The Future Of Self-Serve Advertising  

Internet advertising has long been dominated by Big Tech companies like Google and Facebook, leaving brands at the mercy of the policies and power of large organizations. This puts companies in an undesirable position, especially when you consider Google’s ongoing antitrust lawsuits. We’re looking at a future where ad sellers and ad buyers alike will rely more heavily on self-serve advertising, gaining more control over their campaigns and ensuring brand safety, while also making the best use of their ad budgets.

Automating the ad process

Self-serve advertising is disrupting the ad tech status quo. Much like buying products online, a self-serve platform automates the ad buying process. To better understand self-serve advertising, it’s important to first understand the key players involved in a self-serve advertising transaction.

The platform owner or publisher is the party with advertising space for sale on the self-serve platform, and the ad buyer or advertiser is the party buying the ad space through the platform. Traditionally, to sell advertising, publishers will build an advertising infrastructure that requires a salesperson to manage the relationship with the advertiser and manually administer the sales process. To save time and resources, self-serve uses a low-cost technical automated platform to replace the manual tasks in the ad booking process.

The rationale behind these classified self-service platforms is the same rationale behind all self-serve mechanisms – it saves time. Automation enables sales teams to work more efficiently and allows them to focus efforts on growing their bigger accounts. Publishers can then sell advertising space to advertisers, who can easily create and manage their own campaigns at their own time.

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Affordable access to premium ad space

For a long time, advertisers have had to accept that the only businesses capable of advertising in a premium context (with trusted, established brands with massive reach) are multinational corporations. Every year global brands shell out millions of dollars for the Super Bowl or a Times Square billboard, and even placing a simple spread in a popular magazine will run brands tens of thousands of dollars. Traditionally, if advertisers wanted to purchase ad space with a big publisher, they’d have to go through a sales team. While this may not sound awful, many large publishers have very high minimum spends, which often leads to smaller players being forced out due to their more modest budgets. With self-serve, advertisers get access to premium ad space that won’t break the bank. Now big publishers like The Washington Post, The Atlantic , The Wall Street Journal, and non-traditional publishers like Roku and Tripadvisor, can lower their minimum spend requirements with self-serve and open entirely new avenues for small businesses looking to get their foot in the door. This is especially important considering the looming global recession. With businesses gearing up to cut costs in preparation, marketing budgets are usually the first to go; Gartner reported that all industries saw marketing budgets cut in 2021. Advertisers will need to keep customers coming in on reduced resources, and self-serve offers itself as a viable option. Beyond this, self-serve also allows brands to have a completely transparent overview of their campaigns – from budgets, to assets, and notably, targeting.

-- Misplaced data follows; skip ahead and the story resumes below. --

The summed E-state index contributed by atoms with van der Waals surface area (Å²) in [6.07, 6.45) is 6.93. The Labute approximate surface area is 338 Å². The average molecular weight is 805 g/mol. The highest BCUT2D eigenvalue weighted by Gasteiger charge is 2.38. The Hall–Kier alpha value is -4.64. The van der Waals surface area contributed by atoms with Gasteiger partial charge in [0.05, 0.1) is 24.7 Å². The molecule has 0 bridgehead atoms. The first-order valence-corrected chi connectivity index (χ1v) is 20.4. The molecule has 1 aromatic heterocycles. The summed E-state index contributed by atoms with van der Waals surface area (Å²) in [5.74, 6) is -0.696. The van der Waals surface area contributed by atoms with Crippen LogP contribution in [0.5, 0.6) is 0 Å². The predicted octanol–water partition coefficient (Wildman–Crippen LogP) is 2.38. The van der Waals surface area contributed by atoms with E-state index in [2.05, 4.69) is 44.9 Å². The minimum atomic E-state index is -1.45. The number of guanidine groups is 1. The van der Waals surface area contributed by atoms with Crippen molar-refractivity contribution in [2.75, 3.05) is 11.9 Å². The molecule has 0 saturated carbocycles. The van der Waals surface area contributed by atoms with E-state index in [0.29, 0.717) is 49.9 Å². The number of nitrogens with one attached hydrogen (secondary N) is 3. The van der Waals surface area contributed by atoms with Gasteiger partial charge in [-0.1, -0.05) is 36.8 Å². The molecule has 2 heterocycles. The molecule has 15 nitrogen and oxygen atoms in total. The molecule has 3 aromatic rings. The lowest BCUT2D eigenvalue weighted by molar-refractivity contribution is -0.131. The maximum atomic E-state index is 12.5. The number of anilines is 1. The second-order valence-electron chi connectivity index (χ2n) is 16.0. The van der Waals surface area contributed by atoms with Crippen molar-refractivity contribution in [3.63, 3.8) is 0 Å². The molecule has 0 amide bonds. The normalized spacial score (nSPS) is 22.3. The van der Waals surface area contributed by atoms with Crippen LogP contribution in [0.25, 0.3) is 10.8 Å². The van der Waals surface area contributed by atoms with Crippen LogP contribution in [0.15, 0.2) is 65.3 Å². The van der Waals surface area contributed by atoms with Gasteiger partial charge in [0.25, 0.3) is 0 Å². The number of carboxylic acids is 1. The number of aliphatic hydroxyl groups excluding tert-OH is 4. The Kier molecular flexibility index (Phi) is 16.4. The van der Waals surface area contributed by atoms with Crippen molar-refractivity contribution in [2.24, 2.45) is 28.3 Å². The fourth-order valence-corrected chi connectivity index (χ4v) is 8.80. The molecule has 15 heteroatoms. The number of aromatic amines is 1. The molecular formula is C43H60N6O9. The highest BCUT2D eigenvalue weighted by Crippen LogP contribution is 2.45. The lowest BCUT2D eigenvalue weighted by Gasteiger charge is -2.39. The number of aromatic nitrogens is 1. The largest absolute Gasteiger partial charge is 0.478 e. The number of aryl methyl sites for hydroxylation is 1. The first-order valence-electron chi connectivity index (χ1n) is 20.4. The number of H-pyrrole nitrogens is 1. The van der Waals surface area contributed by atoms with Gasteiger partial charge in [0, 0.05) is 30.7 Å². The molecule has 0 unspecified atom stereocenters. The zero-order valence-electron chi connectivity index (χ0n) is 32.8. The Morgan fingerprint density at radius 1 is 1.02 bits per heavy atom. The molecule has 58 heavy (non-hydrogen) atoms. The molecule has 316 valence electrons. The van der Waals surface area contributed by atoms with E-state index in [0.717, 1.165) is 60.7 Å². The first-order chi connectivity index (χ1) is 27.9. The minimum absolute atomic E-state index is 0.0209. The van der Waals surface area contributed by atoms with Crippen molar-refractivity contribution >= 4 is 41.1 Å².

More control, less Big Tech

Whether traditional or a managed service, advertising often experiences major transparency issues that lead to increased costs. Publishers who sell advertising through Big Tech platforms will generally find that much of their potential revenue is lost to fees from middlemen in the process. Previously, advertisers have been forced to solely rely on Facebook or Google due to a lack of better alternatives, but that’s fortunately no longer the case. With more and more publishers adopting a self-serve model, advertisers aren’t plagued with hidden costs and have more control over where their ads are seen.

With self-service, advertisers enjoy 24/7 access and control over their ad campaigns and can play with different variables and view all available campaign options on their own time. This freedom and control is part of what makes the self-serve model so popular, but it’s also an important aspect of brand safety. As mentioned, typical advertising deals can be a long, grueling manual process in which ad insertion and timing is agreed upon long before the ad actually goes live. Because of this, publishing can sometimes be unpredictable. We saw an unfortunate example of this earlier this year, when an Applebee’s commercial played alongside a live CNN broadcast of Russia’s attack on Ukraine. Publishers can avoid such a mishap occurring on their platform by adopting an always-on, self-serve model where advertisers can place or remove ads with the click of a mouse. This also relates to knowing your audience, which is something self-serve can help with. We’re all familiar with the benefits of first party data, and even though Google has again delayed the phasing out of third-party cookies, tracking down this data is becoming more difficult. Luckily, advertisers can access high-quality first party data on audiences straight from the publishers through self-serve, enabling them to effectively target the appropriate audiences.

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The future of self-serve is bright

With big players such as Hulu, TikTok, and Spotify already leveraging and unlocking the benefits of self-serve for themselves and their advertisers, we can only predict that more brands will follow suit. Self-serve advertising presents a laundry list of benefits for publishers and advertisers alike, making it a win-win situation that saves both parties time and money.

 

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